Mike Mullins has soldiered powerfully for Munster in the course of their Celtic League and Heineken Cup campaigns. But for all his blasting and force, he failed to burst his way onto the radar of Irish coach Eddie O'Sullivan and the national set up. When Munster's season ended so terribly in Toulouse, and with a gaping summer spreading before him, the 33-year-old started planning his holidays. Five weeks of rest, relaxation was on the agenda. Rugby was not. Then fate stepped in.
His Munster pal Rob Henderson was forced out of Ireland's pre-World Cup tour of Australia, Tonga and Samoa. Soon after O'Sullivan came a-calling and the upset at his earlier omission quickly disintegrated. "These things happen in sport," Mullins agrees. "You just never know. Even though I felt I had done a lot of things right to deserve inclusion, I recognised that the management have their own reasons for selecting other players.
"I was out one day and virtually in the next, but I know that I have to prove myself again if I get a chance to play during this tour." Despite a number of top-notch performances for Munster in both the Celtic League and Heineken Cup campaigns, Mullins hadn't really given much thought to touring with the national side this summer.
"The great thing is that I was pleasantly surprised with my call-up. Quite honestly, I had figured on getting five weeks holidays this year but that has all changed now. "I'll be lucky to get three weeks, but I can't say I'm complaining." "I don't think I'm finished yet even though I am going on 33 years of age," he says.
"Whatever happens in the next few weeks, I'm determined to stretch my career out for another few seasons. I reckon I can go for up to four years more, particularly with Munster." And naturally the entrapment of the elusive Heineken Cup is at the pinnacle of his objectives with the province. "It's always disappointing to lose when a team comes so close, but I am convinced that we will finally make the big breakthrough.
"When we lost to Northampton in our first final, people said it was going to be our only opportunity. Then we came back, lost a semi-final, went on to compete in another final and then lost a further semi-final. "The structure within the province is excellent and the players are certainly not gone past their prime. There may be a few changes within the squad for next season but I'm sure that the challenge for honours will be just as strong.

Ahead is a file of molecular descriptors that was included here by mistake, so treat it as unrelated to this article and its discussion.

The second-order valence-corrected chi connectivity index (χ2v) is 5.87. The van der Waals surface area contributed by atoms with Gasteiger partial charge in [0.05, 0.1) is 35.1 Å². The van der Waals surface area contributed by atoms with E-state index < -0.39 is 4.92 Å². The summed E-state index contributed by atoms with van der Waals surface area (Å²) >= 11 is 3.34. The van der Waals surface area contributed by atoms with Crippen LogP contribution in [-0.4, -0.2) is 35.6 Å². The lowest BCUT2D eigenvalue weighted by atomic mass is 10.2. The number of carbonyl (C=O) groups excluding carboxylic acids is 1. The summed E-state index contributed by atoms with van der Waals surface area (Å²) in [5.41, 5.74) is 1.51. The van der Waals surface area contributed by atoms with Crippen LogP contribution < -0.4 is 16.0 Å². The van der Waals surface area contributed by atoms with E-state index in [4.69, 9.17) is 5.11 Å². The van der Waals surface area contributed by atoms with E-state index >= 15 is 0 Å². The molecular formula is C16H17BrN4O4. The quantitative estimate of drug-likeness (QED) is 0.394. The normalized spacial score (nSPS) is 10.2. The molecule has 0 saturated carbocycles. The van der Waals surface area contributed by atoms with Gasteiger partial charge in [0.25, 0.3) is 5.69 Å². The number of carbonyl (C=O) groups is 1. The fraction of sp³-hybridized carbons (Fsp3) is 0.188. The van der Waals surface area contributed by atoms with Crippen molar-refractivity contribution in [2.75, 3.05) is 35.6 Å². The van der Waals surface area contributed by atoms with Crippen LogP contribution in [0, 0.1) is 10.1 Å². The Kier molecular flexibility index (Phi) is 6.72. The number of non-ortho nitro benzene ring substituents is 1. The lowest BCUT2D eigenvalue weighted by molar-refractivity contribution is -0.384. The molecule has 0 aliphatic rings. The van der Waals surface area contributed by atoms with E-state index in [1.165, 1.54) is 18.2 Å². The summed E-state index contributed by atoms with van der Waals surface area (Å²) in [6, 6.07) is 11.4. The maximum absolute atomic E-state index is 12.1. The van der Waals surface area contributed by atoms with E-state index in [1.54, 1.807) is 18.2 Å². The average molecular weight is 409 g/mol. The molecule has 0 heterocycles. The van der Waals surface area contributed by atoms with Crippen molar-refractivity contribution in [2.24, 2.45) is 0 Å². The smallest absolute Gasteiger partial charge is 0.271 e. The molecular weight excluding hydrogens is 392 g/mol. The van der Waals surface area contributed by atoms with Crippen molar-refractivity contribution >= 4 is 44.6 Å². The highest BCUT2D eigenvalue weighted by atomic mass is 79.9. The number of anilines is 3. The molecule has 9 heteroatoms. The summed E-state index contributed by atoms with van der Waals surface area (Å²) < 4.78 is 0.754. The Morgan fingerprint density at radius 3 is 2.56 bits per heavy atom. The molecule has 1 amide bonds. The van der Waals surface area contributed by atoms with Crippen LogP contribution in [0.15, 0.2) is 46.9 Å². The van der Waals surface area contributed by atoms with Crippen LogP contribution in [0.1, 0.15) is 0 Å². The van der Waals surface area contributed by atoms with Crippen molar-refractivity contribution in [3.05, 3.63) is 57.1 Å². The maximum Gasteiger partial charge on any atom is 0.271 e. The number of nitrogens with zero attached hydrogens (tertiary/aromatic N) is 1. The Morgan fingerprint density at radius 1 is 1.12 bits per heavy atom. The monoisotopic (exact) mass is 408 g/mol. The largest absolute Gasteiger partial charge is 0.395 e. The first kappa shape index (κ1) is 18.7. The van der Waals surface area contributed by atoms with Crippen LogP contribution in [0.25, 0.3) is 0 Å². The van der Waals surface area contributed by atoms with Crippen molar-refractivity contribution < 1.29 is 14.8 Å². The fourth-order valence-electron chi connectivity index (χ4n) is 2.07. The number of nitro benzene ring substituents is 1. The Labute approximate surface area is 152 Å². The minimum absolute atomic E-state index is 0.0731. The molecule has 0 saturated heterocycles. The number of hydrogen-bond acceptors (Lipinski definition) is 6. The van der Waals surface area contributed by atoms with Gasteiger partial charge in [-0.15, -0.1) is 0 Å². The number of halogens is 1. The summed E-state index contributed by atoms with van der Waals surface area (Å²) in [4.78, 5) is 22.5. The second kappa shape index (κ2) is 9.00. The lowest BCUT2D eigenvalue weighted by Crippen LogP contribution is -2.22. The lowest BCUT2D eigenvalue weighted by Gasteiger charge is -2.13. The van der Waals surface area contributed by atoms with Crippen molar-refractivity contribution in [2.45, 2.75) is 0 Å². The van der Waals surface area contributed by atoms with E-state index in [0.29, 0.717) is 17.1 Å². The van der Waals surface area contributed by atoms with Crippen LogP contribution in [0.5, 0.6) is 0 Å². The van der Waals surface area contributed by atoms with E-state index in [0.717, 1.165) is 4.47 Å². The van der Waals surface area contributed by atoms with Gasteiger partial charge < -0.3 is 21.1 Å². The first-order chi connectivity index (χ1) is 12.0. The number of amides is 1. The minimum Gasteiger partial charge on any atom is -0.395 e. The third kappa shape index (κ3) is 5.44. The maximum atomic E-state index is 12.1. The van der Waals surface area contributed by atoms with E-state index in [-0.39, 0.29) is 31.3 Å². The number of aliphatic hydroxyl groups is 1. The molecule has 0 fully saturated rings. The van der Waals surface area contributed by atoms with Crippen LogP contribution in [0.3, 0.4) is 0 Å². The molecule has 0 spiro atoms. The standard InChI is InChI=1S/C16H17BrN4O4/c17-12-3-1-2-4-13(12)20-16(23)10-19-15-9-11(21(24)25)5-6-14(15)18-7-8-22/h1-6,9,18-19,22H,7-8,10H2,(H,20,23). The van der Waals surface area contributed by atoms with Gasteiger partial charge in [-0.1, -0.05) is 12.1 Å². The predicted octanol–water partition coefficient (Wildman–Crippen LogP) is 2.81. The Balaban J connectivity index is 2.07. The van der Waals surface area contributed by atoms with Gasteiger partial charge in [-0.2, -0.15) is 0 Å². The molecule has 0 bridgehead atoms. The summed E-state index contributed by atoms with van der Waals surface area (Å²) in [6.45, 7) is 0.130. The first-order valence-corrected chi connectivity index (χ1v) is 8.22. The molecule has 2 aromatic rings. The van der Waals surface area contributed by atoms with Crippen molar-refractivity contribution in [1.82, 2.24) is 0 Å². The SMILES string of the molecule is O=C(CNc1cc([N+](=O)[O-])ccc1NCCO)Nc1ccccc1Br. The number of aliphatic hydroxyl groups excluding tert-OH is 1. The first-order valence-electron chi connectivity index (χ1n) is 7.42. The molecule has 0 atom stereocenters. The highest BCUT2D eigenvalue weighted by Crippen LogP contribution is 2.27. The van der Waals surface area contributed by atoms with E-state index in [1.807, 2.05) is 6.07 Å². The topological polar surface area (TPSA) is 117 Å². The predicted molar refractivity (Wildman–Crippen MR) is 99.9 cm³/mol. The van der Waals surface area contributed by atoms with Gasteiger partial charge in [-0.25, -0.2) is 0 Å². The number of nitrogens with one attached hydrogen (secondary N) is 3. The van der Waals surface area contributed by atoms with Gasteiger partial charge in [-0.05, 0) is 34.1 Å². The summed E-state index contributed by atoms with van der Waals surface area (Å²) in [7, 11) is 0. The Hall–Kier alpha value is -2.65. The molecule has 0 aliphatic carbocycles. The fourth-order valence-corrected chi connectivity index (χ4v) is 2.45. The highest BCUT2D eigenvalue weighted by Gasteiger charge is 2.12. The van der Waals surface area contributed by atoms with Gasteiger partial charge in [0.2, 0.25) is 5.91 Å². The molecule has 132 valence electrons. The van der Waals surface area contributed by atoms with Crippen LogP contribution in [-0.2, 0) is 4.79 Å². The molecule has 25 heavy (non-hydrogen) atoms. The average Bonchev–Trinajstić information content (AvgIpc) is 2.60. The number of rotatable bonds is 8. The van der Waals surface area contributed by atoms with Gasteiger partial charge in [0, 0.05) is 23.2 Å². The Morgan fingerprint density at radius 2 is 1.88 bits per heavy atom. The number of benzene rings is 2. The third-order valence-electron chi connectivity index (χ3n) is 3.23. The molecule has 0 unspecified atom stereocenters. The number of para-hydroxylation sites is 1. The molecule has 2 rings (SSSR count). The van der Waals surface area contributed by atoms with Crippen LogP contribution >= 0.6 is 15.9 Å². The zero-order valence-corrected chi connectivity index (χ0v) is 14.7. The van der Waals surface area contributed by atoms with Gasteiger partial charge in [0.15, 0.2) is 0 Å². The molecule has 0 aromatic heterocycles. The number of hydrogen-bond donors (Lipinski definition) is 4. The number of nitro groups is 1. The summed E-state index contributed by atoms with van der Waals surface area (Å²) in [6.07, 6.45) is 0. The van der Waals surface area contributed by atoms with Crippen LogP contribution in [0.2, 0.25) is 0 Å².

"It has been a huge privilege to play alongside these Munster players, particularly with the younger guys who filled slots vacated by international players when they were unavailable through the Celtic League. "These youngsters now have a year's experience of top class rugby behind them and they will get better and better. They will grow in confidence. "We asked ourselves some questions when we lost our first away match to Gloucester in the Heineken Cup and asked more questions when Perpignan beat us away. Reality suggested we were in an impossible situation but realism doesn't come into it as far as Munster is concerned.
"Sure, next season is another year and another challenge but we believe in ourselves. Players have come and gone but the bulk of the squad that started out four years ago is still there. With a bit of fine tuning and the experience we have gained along the way, there is no reason we cannot be in the final shake-up again next season." But for the moment, Munster is on hold, Mullins is totally focused on the Irish tour.
With 14 caps to his credit, he views this as an opportunity to add to the tally.
"It is an opportunity that I thought I wouldn't have a few short weeks ago. Now the challenge is in front of me, and I really do love a challenge like this."